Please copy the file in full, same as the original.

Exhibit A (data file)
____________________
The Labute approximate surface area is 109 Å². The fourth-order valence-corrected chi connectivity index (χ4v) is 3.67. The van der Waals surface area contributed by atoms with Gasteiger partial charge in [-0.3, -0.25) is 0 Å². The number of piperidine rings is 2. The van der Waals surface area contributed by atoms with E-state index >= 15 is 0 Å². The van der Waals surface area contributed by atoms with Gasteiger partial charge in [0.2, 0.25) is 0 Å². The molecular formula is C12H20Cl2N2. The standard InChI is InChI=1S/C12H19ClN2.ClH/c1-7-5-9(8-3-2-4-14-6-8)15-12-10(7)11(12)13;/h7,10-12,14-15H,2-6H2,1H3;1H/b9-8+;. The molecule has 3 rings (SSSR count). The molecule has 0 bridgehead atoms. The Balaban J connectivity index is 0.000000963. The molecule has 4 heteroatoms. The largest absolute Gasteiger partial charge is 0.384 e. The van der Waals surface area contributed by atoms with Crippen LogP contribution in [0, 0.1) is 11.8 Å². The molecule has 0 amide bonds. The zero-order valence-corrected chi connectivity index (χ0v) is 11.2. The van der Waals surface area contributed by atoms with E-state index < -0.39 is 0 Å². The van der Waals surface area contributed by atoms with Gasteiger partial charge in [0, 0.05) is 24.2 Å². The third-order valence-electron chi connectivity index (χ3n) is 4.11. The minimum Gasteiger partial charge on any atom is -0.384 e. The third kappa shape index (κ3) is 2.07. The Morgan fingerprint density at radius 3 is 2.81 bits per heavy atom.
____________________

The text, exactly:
The Labute approximate surface area is 109 Å². The fourth-order valence-corrected chi connectivity index (χ4v) is 3.67. The van der Waals surface area contributed by atoms with Gasteiger partial charge in [-0.3, -0.25) is 0 Å². The number of piperidine rings is 2. The van der Waals surface area contributed by atoms with E-state index >= 15 is 0 Å². The van der Waals surface area contributed by atoms with Gasteiger partial charge in [0.2, 0.25) is 0 Å². The molecular formula is C12H20Cl2N2. The standard InChI is InChI=1S/C12H19ClN2.ClH/c1-7-5-9(8-3-2-4-14-6-8)15-12-10(7)11(12)13;/h7,10-12,14-15H,2-6H2,1H3;1H/b9-8+;. The molecule has 3 rings (SSSR count). The molecule has 0 bridgehead atoms. The Balaban J connectivity index is 0.000000963. The molecule has 4 heteroatoms. The largest absolute Gasteiger partial charge is 0.384 e. The van der Waals surface area contributed by atoms with Crippen LogP contribution in [0, 0.1) is 11.8 Å². The molecule has 0 amide bonds. The zero-order valence-corrected chi connectivity index (χ0v) is 11.2. The van der Waals surface area contributed by atoms with E-state index < -0.39 is 0 Å². The van der Waals surface area contributed by atoms with Gasteiger partial charge in [0, 0.05) is 24.2 Å². The third-order valence-electron chi connectivity index (χ3n) is 4.11. The minimum Gasteiger partial charge on any atom is -0.384 e. The third kappa shape index (κ3) is 2.07. The Morgan fingerprint density at radius 3 is 2.81 bits per heavy atom.